At the top of your mission.sqm, you will find the addon array. The modline is essentially a section of your mission.sqm that’s there to call what mods need to get loaded for a specific mission. This determines the dependencies that mission has.
Sometimes mods get pulled from the modpack, and even though you didn’t include assets from those mods in your missions, they will still be included in the modline due to major idiocy on the mod developer’s end. A good example of this is old blastcore, which used to include a reference in every mission if you had it enabled while you were building the mission in the editor.
When you run into this, you’ll likely get an error when you try to load your mission up on the server. It will say something about missing required content. That error will generally tell you what mods are being called in the mod line that are not present in your actual mod directory.
The first step to solve this problem (the mission not loading due to calls for mods that are no longer present in the modpack) is to locate where in the mod line those calls are. To do this, you’re gonna need to access your mission.sqm as raw text. To do this, you cannot binarize your mission file. Binarizing a mission file can reduce the ability of users to tamper with the mission, which is a good thing if you’re releasing a mission publically, but it’s not necessary (and really not advised) to do so if you’re releasing the mission privately.
Scenario files are not binarized by default in the CMF, so you shouldn’t have to worry about that unless you went in there and changed that setting yourself. If you have changed that setting yourself and you can no longer open the mission in the editor, you’re SOL.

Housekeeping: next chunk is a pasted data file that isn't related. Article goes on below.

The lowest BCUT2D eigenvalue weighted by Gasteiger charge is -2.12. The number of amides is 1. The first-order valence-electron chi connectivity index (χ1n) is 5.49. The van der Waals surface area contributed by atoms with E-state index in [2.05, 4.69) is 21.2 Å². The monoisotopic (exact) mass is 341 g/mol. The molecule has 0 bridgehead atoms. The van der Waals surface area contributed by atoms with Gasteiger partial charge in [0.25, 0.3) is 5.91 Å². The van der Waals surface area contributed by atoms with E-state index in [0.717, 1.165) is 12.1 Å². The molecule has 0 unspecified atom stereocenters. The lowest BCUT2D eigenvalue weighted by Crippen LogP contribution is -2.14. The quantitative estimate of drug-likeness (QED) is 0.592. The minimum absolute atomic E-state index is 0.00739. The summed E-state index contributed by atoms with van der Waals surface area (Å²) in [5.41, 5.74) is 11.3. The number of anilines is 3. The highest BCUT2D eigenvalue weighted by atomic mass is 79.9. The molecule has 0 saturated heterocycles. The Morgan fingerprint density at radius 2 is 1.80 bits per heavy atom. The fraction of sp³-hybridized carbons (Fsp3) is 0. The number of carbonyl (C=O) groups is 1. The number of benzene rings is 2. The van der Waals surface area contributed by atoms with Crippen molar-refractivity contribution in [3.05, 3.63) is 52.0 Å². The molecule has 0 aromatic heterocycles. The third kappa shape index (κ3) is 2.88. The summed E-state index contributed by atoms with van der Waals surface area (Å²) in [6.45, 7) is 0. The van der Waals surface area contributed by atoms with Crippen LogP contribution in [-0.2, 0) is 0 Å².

Once you have your mission.sqm open in notepad++ or whatever text editor you use, scroll down until you see “addons=”. This section should have a lot of mods listed, each in their own individual line. It is this section and this section only that you should modify. Assuming you have already identified which mods are the issue, and what their class names are (by reading the error spit out by the server on attempting to load the mission). Use the ctrl + f function or your keen vision to find the culprits. Once you have found the correct class names in the mod line, you can delete them.
Typically with this sort of thing you would comment it out, with aims of being able to revert changes if you mess up. In this case, you cannot comment out code in a mission.sqm, it does not work. This is why it is advisable that you make recurring backups if you want to make direct edits to the mission.sqm.
Slot Ordering and Naming Issues:
Slots order is defined in the order units are placed. You are given three entire factions, with almost all the special slots needed for any mission you could imagine. Each one of these units is placed down in the editor in a very specific order. There is a reason that slots appear in a specific order in the slotting screen when we start a mission. Units will appear in the order that they are placed in the editor.
As such, any copying, pasting, or deleting and replacing of units will result in jumbled slot order. There are two solutions to this issue, one is preventative, and one is a treatment. The treatment is fairly involved and repetitive, especially as slot counts increase.
The first method is to rename slots based on what they are instead of creating new slots for specific roles. This entails changing the init and the role description of a unit if you wish to create a completely custom slot.
Say you want to create a special unit that is a variation on MAT. Instead of deleting MAT and creating your own unit from scratch, simply edit the role description to accurately reflect what the unit actually is. You can change what type of gear the unit will have by editing the call in the init. The init determines what part of the gear script is read and applied to a specific unit, so going from “MAT” to “r” will change the gear that unit has from MAT gear to standard rifleman gear. This is a great way of manipulating what units have what gear in a completely customizable manner, without screwing up slot order.